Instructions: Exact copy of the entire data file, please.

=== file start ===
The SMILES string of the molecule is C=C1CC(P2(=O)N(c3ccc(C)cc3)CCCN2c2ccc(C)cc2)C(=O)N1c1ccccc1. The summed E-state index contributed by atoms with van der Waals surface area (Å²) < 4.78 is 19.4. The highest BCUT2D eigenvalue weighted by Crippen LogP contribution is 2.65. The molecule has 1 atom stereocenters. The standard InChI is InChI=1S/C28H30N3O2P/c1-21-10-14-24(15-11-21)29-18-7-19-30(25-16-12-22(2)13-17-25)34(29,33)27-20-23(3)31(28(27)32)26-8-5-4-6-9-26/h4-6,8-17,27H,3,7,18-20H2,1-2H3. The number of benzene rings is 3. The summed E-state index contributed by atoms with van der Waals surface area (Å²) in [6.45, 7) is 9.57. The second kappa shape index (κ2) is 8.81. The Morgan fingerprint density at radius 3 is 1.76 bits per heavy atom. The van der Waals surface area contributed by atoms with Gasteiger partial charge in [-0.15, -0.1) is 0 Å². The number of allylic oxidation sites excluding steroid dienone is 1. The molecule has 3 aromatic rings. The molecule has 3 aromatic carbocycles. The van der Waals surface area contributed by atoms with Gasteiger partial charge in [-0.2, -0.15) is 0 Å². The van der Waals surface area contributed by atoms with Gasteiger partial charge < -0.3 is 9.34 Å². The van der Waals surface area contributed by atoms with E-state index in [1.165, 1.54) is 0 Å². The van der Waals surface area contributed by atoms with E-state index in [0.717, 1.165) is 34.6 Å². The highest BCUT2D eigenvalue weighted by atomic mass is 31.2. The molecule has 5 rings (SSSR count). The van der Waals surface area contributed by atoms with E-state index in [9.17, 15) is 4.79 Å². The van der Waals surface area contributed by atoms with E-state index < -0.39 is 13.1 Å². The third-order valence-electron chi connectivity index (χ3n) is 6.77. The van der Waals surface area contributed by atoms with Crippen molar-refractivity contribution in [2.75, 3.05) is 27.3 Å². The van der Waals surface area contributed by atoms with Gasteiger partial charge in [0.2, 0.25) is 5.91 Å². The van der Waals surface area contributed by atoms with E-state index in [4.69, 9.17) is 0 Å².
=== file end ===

The SMILES string of the molecule is C=C1CC(P2(=O)N(c3ccc(C)cc3)CCCN2c2ccc(C)cc2)C(=O)N1c1ccccc1. The summed E-state index contributed by atoms with van der Waals surface area (Å²) < 4.78 is 19.4. The highest BCUT2D eigenvalue weighted by Crippen LogP contribution is 2.65. The molecule has 1 atom stereocenters. The standard InChI is InChI=1S/C28H30N3O2P/c1-21-10-14-24(15-11-21)29-18-7-19-30(25-16-12-22(2)13-17-25)34(29,33)27-20-23(3)31(28(27)32)26-8-5-4-6-9-26/h4-6,8-17,27H,3,7,18-20H2,1-2H3. The number of benzene rings is 3. The summed E-state index contributed by atoms with van der Waals surface area (Å²) in [6.45, 7) is 9.57. The second kappa shape index (κ2) is 8.81. The Morgan fingerprint density at radius 3 is 1.76 bits per heavy atom. The van der Waals surface area contributed by atoms with Gasteiger partial charge in [-0.15, -0.1) is 0 Å². The number of allylic oxidation sites excluding steroid dienone is 1. The molecule has 3 aromatic rings. The molecule has 3 aromatic carbocycles. The van der Waals surface area contributed by atoms with Gasteiger partial charge in [-0.2, -0.15) is 0 Å². The van der Waals surface area contributed by atoms with Gasteiger partial charge < -0.3 is 9.34 Å². The van der Waals surface area contributed by atoms with E-state index in [1.165, 1.54) is 0 Å². The van der Waals surface area contributed by atoms with E-state index in [0.717, 1.165) is 34.6 Å². The highest BCUT2D eigenvalue weighted by atomic mass is 31.2. The molecule has 5 rings (SSSR count). The van der Waals surface area contributed by atoms with E-state index in [9.17, 15) is 4.79 Å². The van der Waals surface area contributed by atoms with E-state index < -0.39 is 13.1 Å². The third-order valence-electron chi connectivity index (χ3n) is 6.77. The van der Waals surface area contributed by atoms with Crippen molar-refractivity contribution in [2.75, 3.05) is 27.3 Å². The van der Waals surface area contributed by atoms with Gasteiger partial charge in [0.2, 0.25) is 5.91 Å². The van der Waals surface area contributed by atoms with E-state index in [4.69, 9.17) is 0 Å².